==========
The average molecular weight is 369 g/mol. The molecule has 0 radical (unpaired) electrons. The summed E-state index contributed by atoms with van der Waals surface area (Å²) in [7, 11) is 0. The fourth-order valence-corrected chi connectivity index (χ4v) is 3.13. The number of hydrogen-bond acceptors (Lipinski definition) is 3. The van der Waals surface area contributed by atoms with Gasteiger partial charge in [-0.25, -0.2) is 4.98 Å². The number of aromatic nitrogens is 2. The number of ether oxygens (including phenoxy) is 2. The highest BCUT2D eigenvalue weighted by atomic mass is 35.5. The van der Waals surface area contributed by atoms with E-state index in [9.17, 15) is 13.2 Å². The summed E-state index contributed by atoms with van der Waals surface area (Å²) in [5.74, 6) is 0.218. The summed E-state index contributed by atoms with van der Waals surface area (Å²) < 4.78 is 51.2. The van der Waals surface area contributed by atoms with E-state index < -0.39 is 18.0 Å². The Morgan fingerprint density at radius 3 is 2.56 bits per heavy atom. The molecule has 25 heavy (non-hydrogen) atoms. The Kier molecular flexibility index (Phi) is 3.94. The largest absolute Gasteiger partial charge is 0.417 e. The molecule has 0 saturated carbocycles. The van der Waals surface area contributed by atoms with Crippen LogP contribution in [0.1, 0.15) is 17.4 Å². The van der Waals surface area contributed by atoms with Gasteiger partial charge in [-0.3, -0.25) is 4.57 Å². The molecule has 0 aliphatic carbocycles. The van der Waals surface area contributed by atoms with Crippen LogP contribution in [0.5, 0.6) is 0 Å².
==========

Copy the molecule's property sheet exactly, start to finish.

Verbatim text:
The average molecular weight is 369 g/mol. The molecule has 0 radical (unpaired) electrons. The summed E-state index contributed by atoms with van der Waals surface area (Å²) in [7, 11) is 0. The fourth-order valence-corrected chi connectivity index (χ4v) is 3.13. The number of hydrogen-bond acceptors (Lipinski definition) is 3. The van der Waals surface area contributed by atoms with Gasteiger partial charge in [-0.25, -0.2) is 4.98 Å². The number of aromatic nitrogens is 2. The number of ether oxygens (including phenoxy) is 2. The highest BCUT2D eigenvalue weighted by atomic mass is 35.5. The van der Waals surface area contributed by atoms with E-state index in [9.17, 15) is 13.2 Å². The summed E-state index contributed by atoms with van der Waals surface area (Å²) in [5.74, 6) is 0.218. The summed E-state index contributed by atoms with van der Waals surface area (Å²) < 4.78 is 51.2. The van der Waals surface area contributed by atoms with E-state index < -0.39 is 18.0 Å². The Morgan fingerprint density at radius 3 is 2.56 bits per heavy atom. The molecule has 25 heavy (non-hydrogen) atoms. The Kier molecular flexibility index (Phi) is 3.94. The largest absolute Gasteiger partial charge is 0.417 e. The molecule has 0 saturated carbocycles. The van der Waals surface area contributed by atoms with Crippen LogP contribution in [0.1, 0.15) is 17.4 Å². The van der Waals surface area contributed by atoms with Gasteiger partial charge in [-0.3, -0.25) is 4.57 Å². The molecule has 0 aliphatic carbocycles. The van der Waals surface area contributed by atoms with Crippen LogP contribution in [0.5, 0.6) is 0 Å².